NU Online News Service, Feb. 12, 2004, 5:51 p.m. EST – Should arbitrators resolve disputes between insurers and state regulators over market conduct decisions?[@@]

The National Conference of Insurance Legislators, Albany, N.Y., has put its Market Conduct Surveillance model act draft on a fast track for adoption. The group could vote on the model at a meeting later this month. But NCOIL is still deciding what to do about arbitration.

Insurers fear that, without an arbitration provision, a state insurance department could act as a “prosecutor, judge and jury,” says Don Cleasby, assistant general counsel with the Property Casualty Insurers Association of America, Des Plaines, Ill.

Insurers need a cheaper alternative to full-scale litigation, Cleasby says.

An arbitration system would not be a delegation of a commissioner’s authority because it could only be used if a component of a market conduct review was outside of that authority, Cleasby says.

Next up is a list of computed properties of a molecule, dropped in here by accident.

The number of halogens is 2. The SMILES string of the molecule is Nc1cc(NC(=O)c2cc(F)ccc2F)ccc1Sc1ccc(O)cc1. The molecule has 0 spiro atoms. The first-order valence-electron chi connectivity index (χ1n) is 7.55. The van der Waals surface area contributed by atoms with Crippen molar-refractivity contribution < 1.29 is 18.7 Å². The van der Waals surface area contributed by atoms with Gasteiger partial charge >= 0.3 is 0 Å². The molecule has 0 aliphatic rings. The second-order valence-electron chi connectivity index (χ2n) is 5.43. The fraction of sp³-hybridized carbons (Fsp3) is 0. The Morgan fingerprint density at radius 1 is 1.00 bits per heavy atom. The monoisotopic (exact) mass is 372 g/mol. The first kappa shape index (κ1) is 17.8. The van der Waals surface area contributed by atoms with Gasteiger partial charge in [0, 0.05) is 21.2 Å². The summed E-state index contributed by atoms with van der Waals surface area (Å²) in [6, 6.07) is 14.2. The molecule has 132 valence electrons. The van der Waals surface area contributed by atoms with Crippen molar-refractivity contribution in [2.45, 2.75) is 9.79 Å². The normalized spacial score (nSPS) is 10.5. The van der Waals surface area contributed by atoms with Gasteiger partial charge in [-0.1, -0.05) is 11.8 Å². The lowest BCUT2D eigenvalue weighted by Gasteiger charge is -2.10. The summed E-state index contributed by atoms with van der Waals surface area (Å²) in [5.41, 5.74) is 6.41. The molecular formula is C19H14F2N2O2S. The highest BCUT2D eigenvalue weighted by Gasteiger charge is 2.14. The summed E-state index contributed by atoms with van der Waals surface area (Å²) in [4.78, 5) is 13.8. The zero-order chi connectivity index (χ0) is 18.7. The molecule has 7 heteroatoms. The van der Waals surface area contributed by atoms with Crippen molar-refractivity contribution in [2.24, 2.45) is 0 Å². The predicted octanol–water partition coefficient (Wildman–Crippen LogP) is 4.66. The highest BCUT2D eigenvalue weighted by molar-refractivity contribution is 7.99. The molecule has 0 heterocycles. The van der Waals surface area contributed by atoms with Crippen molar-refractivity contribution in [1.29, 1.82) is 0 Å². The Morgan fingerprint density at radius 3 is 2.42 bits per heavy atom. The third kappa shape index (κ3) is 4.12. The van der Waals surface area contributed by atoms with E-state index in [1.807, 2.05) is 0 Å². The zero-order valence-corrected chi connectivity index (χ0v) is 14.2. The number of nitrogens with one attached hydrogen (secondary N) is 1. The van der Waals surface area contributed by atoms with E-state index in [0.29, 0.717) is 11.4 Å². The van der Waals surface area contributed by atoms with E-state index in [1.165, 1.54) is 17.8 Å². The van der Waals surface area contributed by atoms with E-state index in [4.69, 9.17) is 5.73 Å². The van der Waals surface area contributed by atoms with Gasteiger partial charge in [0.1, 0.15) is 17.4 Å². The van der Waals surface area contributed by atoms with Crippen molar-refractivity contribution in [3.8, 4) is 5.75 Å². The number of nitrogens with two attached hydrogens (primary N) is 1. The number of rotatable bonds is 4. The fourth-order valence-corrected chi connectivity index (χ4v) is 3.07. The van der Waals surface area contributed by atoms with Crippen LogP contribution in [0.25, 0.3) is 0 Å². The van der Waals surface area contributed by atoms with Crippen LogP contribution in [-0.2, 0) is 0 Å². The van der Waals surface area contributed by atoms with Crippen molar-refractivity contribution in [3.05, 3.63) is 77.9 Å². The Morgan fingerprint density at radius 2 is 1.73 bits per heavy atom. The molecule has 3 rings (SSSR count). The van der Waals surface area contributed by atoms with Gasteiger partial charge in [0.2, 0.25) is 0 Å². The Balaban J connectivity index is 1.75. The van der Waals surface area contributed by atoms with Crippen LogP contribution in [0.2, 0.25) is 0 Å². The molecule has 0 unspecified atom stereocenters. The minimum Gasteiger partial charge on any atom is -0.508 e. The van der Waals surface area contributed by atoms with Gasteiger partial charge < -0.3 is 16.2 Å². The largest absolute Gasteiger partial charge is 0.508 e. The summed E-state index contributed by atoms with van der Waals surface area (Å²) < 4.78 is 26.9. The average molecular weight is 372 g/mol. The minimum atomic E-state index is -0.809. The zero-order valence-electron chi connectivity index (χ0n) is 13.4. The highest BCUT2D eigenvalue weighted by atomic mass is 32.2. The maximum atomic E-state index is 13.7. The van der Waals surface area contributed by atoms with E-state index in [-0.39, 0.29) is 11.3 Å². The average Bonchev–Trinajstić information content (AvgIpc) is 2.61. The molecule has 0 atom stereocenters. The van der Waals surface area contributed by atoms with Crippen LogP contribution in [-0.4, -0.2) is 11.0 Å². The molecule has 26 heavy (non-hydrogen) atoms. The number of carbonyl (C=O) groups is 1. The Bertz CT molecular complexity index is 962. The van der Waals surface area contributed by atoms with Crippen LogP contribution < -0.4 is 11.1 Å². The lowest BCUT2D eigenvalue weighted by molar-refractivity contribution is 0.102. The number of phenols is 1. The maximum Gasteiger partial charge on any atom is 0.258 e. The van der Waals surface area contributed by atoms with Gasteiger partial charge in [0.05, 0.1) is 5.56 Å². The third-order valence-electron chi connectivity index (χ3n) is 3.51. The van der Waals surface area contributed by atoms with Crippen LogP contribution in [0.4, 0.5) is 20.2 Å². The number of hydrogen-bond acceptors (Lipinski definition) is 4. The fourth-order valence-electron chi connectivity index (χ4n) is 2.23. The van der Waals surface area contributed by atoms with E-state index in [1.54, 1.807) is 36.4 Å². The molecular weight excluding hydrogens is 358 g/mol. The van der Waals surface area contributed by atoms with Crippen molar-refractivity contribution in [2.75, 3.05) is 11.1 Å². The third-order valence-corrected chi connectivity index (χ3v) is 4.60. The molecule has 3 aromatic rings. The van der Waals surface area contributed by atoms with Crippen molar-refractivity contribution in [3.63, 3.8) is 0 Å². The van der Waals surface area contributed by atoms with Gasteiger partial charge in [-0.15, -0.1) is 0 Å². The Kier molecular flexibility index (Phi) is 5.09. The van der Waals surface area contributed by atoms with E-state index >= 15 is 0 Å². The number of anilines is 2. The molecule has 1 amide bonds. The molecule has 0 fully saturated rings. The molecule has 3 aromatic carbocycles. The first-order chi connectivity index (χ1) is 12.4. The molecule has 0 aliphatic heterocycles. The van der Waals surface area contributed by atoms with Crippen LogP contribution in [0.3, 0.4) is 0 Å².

Cleasby points out that Florida already has an arbitration provision.

But Florida state Sen. Steven Geller, D-Hallandale Beach, Fla., says NCOIL is considering a provision that would be broader than the Florida arbitration provision.

The insurance commissioner in Florida is trying to have Florida’s arbitration law repealed, Geller adds.

Joel Ario, Oregon insurance administrator and secretary-treasurer of the National Association of Insurance Commissioners, Kansas City, Mo., warns that including an arbitration provision in the model could lead to a loss of uniformity, because arbitrators could reach different conclusions about similar cases.

When deciding who the decision-maker ought to be, some “want an arbitrator and I want a court of law,” Ario says. “These kinds of discussions give me heartburn and would give NAIC enormous heartburn.”